There are few things we do in our professional and personal lives today that aren’t supported by technology.
We have devices and apps that track our appointments, our health and our happiness. At work, routine tasks are becoming automated, and government is working to adopt more modern technology to support its employees and the citizens they serve.
But what happens when it takes agencies years to buy new technologies? What happens when multi-year IT programs deliver little to no capabilities for the intended users? Unfortunately, there are multiple examples across government.
In an effort to address these oversight shortfalls across government, Congress passed the Federal Information Technology Acquisition Reform Act in 2014. The law requires that department chief information officers (CIOs) be empowered to review and approve IT contracts, ensure projects are being developed in shorter increments and to root out waste and duplication in IT budgets.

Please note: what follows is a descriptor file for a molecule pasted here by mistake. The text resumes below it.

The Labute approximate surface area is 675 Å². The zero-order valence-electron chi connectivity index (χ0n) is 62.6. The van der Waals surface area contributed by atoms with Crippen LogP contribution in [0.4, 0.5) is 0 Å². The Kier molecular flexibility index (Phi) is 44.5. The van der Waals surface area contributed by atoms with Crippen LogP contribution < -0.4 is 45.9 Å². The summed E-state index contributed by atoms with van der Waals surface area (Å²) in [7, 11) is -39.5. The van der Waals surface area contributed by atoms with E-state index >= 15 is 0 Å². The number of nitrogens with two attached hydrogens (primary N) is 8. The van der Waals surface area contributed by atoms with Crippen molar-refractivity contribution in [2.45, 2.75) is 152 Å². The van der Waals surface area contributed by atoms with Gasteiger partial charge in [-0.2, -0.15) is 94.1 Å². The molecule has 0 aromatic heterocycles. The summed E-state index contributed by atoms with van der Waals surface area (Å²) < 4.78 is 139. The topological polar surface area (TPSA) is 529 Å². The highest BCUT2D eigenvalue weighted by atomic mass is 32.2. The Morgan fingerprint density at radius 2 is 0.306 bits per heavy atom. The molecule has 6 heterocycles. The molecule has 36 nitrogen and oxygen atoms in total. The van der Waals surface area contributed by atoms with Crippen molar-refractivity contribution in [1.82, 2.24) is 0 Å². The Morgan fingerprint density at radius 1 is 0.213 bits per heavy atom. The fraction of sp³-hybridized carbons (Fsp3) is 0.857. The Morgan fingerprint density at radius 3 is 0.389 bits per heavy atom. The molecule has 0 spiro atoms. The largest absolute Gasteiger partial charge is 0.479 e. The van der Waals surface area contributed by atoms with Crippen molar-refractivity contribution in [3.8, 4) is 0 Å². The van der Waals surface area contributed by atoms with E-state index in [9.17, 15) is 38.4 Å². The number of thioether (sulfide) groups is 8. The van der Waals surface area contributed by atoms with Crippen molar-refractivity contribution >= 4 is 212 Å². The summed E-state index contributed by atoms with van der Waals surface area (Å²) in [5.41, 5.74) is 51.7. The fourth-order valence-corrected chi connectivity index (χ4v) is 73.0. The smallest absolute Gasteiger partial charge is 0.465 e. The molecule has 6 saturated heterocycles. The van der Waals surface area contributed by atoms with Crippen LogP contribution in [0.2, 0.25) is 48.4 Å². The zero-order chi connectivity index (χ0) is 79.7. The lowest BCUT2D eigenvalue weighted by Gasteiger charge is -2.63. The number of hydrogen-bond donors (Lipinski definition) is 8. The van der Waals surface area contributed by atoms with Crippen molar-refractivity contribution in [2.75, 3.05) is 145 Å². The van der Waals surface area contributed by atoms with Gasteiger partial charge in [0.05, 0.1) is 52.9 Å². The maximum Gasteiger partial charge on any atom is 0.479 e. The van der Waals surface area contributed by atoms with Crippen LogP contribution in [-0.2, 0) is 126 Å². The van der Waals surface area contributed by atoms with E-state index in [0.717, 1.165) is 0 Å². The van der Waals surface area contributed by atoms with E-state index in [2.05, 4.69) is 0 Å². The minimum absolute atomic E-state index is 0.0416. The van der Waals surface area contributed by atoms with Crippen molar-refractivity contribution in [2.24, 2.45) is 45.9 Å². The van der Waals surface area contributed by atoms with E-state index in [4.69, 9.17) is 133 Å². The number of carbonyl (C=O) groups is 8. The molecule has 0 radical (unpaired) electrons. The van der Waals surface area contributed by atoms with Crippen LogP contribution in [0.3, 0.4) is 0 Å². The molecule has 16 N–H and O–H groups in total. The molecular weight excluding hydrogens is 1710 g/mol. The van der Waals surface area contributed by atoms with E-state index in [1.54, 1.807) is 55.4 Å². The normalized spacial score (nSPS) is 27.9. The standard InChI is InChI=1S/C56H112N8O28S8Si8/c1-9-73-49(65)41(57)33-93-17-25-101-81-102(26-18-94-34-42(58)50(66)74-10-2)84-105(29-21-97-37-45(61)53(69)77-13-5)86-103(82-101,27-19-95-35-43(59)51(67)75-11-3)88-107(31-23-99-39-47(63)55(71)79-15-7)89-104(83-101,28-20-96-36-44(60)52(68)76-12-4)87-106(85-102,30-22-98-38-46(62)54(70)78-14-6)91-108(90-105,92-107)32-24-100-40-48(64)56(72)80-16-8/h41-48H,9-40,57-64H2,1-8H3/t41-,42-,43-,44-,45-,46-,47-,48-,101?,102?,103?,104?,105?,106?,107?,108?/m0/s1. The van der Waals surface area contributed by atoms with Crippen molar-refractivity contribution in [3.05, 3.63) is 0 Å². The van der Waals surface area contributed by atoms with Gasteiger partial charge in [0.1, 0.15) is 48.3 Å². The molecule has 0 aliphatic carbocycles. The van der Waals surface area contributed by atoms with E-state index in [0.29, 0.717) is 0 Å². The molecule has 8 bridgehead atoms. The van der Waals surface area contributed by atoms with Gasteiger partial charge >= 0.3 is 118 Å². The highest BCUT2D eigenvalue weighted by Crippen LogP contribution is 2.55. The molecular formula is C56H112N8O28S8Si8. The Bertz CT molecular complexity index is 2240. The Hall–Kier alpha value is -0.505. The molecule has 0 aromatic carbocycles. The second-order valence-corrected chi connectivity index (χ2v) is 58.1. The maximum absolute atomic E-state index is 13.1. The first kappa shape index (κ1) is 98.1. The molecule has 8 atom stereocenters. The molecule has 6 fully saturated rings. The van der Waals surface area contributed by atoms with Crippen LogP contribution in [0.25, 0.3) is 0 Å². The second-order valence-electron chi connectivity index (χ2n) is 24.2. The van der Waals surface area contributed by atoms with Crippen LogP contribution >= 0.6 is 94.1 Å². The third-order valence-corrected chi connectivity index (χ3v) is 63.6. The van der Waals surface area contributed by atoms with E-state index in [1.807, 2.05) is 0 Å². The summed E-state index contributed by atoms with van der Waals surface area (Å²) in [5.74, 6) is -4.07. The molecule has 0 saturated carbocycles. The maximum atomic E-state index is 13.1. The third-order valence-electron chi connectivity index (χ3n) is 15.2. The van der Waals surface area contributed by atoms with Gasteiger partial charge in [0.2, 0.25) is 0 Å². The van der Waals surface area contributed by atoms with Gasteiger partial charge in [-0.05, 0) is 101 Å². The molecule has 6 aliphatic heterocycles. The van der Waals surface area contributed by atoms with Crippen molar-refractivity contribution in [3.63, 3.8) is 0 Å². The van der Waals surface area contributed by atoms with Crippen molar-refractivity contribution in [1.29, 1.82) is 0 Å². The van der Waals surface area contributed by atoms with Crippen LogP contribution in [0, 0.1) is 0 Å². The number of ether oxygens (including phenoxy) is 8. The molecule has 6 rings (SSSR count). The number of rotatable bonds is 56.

FITARA isn’t the first crack at improving federal IT. Over a six-year period, GAO has made about 800 recommendations to the Office of Management and Budget and agencies to improve IT acquisition and operations. As of October 2015, only about 32 percent of those recommendations had been implemented. “It will be critical for agencies to implement the remaining GAO recommendations and the requirements of FITARA to achieve improvements,” GAO noted.
To ensure FITARA’s success at your department, there must be a widespread understanding of what the law means, what’s expected of various offices and divisions and how the law affects everyone from senior officials to rank-and-file employees.
This GovLoop guide is meant to help you better understand these key issues and use FITARA requirements to improve the way your agency buys and manages IT. The bulk of the guide is divided into four main challenge areas with tips to help you:
1. Communicate IT reform beyond the office of the CIO
2. Improve cross-agency collaboration around FITARA
3. Implement best practices
4. Heed lessons learned by other agencies
You’ll hear directly from the experts who play a role in making FITARA implementation successful at their agencies and across government. We’ve also included a primer with background information about FITARA, and a timeline that puts today’s IT reform efforts into perspective. Let’s start with a brief history of the road to federal IT reform.